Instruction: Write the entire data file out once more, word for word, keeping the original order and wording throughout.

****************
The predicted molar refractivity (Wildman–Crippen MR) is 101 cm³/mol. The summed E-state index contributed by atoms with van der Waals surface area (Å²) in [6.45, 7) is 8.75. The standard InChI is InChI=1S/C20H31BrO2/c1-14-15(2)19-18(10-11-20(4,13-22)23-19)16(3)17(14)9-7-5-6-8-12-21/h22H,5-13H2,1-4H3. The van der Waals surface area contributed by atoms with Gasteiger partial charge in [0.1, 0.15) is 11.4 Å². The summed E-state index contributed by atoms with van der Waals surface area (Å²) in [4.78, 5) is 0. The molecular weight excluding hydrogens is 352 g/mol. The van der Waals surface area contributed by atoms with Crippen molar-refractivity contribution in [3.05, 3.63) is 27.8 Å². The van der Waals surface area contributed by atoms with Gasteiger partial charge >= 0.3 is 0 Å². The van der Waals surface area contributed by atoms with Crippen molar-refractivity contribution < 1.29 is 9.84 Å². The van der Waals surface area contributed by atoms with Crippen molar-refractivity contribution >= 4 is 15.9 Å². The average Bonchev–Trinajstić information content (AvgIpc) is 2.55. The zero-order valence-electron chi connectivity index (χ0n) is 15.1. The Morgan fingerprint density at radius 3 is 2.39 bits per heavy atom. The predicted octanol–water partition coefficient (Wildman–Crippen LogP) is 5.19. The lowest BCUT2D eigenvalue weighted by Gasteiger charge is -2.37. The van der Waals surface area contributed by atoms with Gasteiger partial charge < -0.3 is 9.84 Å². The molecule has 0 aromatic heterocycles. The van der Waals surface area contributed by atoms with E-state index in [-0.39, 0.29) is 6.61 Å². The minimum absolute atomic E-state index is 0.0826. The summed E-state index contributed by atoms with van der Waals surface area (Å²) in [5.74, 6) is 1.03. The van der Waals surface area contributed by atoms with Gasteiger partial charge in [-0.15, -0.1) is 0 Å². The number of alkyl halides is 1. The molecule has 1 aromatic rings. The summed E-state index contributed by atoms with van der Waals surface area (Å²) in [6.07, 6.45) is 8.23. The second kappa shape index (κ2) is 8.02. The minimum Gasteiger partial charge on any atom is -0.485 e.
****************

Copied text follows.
The predicted molar refractivity (Wildman–Crippen MR) is 101 cm³/mol. The summed E-state index contributed by atoms with van der Waals surface area (Å²) in [6.45, 7) is 8.75. The standard InChI is InChI=1S/C20H31BrO2/c1-14-15(2)19-18(10-11-20(4,13-22)23-19)16(3)17(14)9-7-5-6-8-12-21/h22H,5-13H2,1-4H3. The van der Waals surface area contributed by atoms with Gasteiger partial charge in [0.1, 0.15) is 11.4 Å². The summed E-state index contributed by atoms with van der Waals surface area (Å²) in [4.78, 5) is 0. The molecular weight excluding hydrogens is 352 g/mol. The van der Waals surface area contributed by atoms with Crippen molar-refractivity contribution in [3.05, 3.63) is 27.8 Å². The van der Waals surface area contributed by atoms with Gasteiger partial charge >= 0.3 is 0 Å². The van der Waals surface area contributed by atoms with Crippen molar-refractivity contribution < 1.29 is 9.84 Å². The van der Waals surface area contributed by atoms with Crippen molar-refractivity contribution >= 4 is 15.9 Å². The average Bonchev–Trinajstić information content (AvgIpc) is 2.55. The zero-order valence-electron chi connectivity index (χ0n) is 15.1. The Morgan fingerprint density at radius 3 is 2.39 bits per heavy atom. The predicted octanol–water partition coefficient (Wildman–Crippen LogP) is 5.19. The lowest BCUT2D eigenvalue weighted by Gasteiger charge is -2.37. The van der Waals surface area contributed by atoms with Gasteiger partial charge < -0.3 is 9.84 Å². The molecule has 0 aromatic heterocycles. The van der Waals surface area contributed by atoms with E-state index in [-0.39, 0.29) is 6.61 Å². The minimum absolute atomic E-state index is 0.0826. The summed E-state index contributed by atoms with van der Waals surface area (Å²) in [5.74, 6) is 1.03. The van der Waals surface area contributed by atoms with Gasteiger partial charge in [-0.15, -0.1) is 0 Å². The number of alkyl halides is 1. The molecule has 1 aromatic rings. The summed E-state index contributed by atoms with van der Waals surface area (Å²) in [6.07, 6.45) is 8.23. The second kappa shape index (κ2) is 8.02. The minimum Gasteiger partial charge on any atom is -0.485 e.